THE weather is entirely unlike anything that can be properly characterized as summer. All our available wraps and overcoats are called into requisition, our only regret being that we left a part of them in our stateroom trunks at Hamburg; for, in spite of the feather-beds piled on top of us at night, we suffer with the cold. We confide this and our other numerous grievances to each other on our route to Bingen.
But our attention is soon drawn from our miserable selves to the beautiful scenery through which we are passing, this being the most picturesque part of the Rhine. There is a ridge of mountains on each side of the river, at the foot of which lies a narrow plateau, occasionally interrupted by a spur of the adjacent mountain extending abruptly down to the water, through which tunnels have been cut for the passage of the railroad. Little towns lie cosily nestled along the shores. Human efforts seem to vie with nature to beautify the scene. The hand of the husbandman not only cultivates and beautifies the fertile valley, but stretches up the mountains to soften with its tender touch the rugged outlines, until it reaches their very summits, where ruins of historical old castles, with battered walls and towers, linger to remind the Germans that they have a grievance against the French dating back of the Franco-German war.
On our arrival at Bingen we are greeted by a formidable array of hotel porters, in whose faces we detect a peculiar hungry and longing look. As the numerous omnibuses roll away from the station, some with one or two passengers, but most of them with none at all, we wonder how many hotels there may be in a town of 7,000 inhabitants, and from all we subsequently learn there seems to be one for each traveller, and a large retinue of servants and officials, high and low, to attend to his wants.
On being shown to our rooms, we, according to the custom of the country, inquire the price of those selected, and modestly suggest that they are rather dear. The attendant admits that they are, but adds, with a most pitiful air, The season is so very short and it is so cold this year that we are compelled to do the best we can for ourselves with those who do come.” Such a frank avowal quite takes away our breath, but the plaintive and modest air with which this appeal to our sympathies is made so touches us that we declare the rooms to be entirely satisfactory, and the price, considering the circumstances, most moderate. A little later, at table d’hôte we find that we are entirely alone, with the whole retinue of servants at our command. We wonder among ourselves how this extensive establishment can be sustained on such meagre patronage, and when a facetious member of our party inquires of the head-waiter if the house is always so full the faint semblance of a smile which the remark elicits fades away in a dismal failure.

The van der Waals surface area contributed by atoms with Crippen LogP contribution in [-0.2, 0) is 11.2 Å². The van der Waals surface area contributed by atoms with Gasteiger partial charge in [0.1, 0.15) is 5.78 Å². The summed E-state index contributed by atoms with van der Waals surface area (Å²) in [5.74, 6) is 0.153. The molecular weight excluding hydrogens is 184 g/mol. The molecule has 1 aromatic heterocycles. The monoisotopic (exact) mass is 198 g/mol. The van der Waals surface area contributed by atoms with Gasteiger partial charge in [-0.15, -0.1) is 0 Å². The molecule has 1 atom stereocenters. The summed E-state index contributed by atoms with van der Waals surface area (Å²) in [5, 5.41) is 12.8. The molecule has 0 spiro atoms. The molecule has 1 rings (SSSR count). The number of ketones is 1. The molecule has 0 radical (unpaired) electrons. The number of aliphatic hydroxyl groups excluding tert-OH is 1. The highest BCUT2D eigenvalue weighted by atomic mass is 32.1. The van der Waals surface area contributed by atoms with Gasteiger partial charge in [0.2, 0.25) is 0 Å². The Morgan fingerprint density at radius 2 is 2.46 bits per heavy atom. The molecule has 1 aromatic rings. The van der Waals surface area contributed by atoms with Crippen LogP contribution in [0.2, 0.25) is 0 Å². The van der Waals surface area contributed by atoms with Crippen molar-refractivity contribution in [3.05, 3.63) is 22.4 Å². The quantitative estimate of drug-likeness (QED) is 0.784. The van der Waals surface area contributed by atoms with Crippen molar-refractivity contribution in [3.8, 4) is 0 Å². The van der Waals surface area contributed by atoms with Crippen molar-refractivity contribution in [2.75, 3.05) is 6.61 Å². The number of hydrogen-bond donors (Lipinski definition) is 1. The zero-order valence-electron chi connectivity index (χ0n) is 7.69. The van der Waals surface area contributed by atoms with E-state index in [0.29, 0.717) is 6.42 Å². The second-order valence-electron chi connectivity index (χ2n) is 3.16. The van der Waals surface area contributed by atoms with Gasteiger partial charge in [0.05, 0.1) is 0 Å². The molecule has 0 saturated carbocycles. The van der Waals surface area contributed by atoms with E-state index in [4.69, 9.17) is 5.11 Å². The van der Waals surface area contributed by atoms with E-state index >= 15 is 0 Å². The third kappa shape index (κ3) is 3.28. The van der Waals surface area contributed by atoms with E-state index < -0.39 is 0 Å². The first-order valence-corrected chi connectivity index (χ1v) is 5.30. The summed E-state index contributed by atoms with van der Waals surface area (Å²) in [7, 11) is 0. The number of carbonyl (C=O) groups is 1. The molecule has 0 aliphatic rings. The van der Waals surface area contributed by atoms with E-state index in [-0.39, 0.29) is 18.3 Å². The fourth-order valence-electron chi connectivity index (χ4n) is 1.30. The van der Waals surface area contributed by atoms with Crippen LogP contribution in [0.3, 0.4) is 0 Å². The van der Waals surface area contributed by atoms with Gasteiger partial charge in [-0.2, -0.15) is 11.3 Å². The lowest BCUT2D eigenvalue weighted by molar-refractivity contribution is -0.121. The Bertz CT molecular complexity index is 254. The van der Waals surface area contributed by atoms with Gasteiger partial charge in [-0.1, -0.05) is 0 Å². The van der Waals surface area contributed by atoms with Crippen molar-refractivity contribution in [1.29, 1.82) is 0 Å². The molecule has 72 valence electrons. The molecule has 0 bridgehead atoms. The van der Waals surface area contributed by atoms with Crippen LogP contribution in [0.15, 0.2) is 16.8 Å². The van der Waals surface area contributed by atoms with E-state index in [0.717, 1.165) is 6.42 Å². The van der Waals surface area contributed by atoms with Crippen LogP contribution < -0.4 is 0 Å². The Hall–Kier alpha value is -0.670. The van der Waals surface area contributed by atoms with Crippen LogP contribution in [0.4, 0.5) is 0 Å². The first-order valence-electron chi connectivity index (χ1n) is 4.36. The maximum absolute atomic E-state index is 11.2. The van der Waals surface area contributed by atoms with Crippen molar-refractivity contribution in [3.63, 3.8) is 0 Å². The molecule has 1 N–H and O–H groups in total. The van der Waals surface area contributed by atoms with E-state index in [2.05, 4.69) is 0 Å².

These and other similar experiences so work upon our feelings that we find ourselves vying with the landlord and his able assistants in lengthening the bill which will confront us upon leaving. Every traveller who has had experience with the bills of Continental landlords, and especially on the main routes of pleasure travel, will realize how completely our sympathies have been roused in behalf of this particular landlord ; and when he remembers the length of the bills usually presented on his departure, he can form some adequate conception of the formidable dimensions of ours on this occasion, and will readily agree with us in the opinion that these landlords and their aids do not require any active assistance from their guests in this matter. We do not escape without paying the full penalty of allowing our sympathy to be so liberally bestowed.
Throughout the visit we are the willing victims of a series of acknowledged impositions, and at our departure we find that the entire corps of employees are mustered in double ranks, commencing with the chambermaid and the ” boots,” at the foot of the stairs, and ending with the porter at the omnibus, and by the time we have run the gauntlet of these serried ranks both our sympathies and our small change are utterly exhausted. After we reach the porterwho might almost be mistaken for a major-general, in his resplendent uniformand bestow up-on him a fee somewhat commensurate with his imposing and dignified appearance, we roll away to the station very nearly in a state of collapse.
We have no strength or vitality left with which to describe the attractions of the place, but, fortunately, it does not seem to possess many. The one object of interest is a large monument far up the hill, on the opposite side of the river, erected as a memorial of the consolidation of the German Empire. We content our-selves with the distant view of it obtained from the window of our hotel.
We are assured on all sides that Bingen is a most charming place, and we are forced to conclude that the cold, damp weather, and the un-favorable conditions of our visit, have blinded us to its real beauties. As it is, we leave with the impression that it must be indebted mainly for its reputation to the plaintive story of the dying soldier-boy, who little realized what a legacy of fame he was leaving to his “fair Bingen-on-the-Rhine.”
Bingen has a large wine trade, being in the midst of the region producing the most celebrated German vintages. A short distance above, on the other side of the river, is Rüdesheim, which has for hundreds of years produced the wine of that name famous the world over.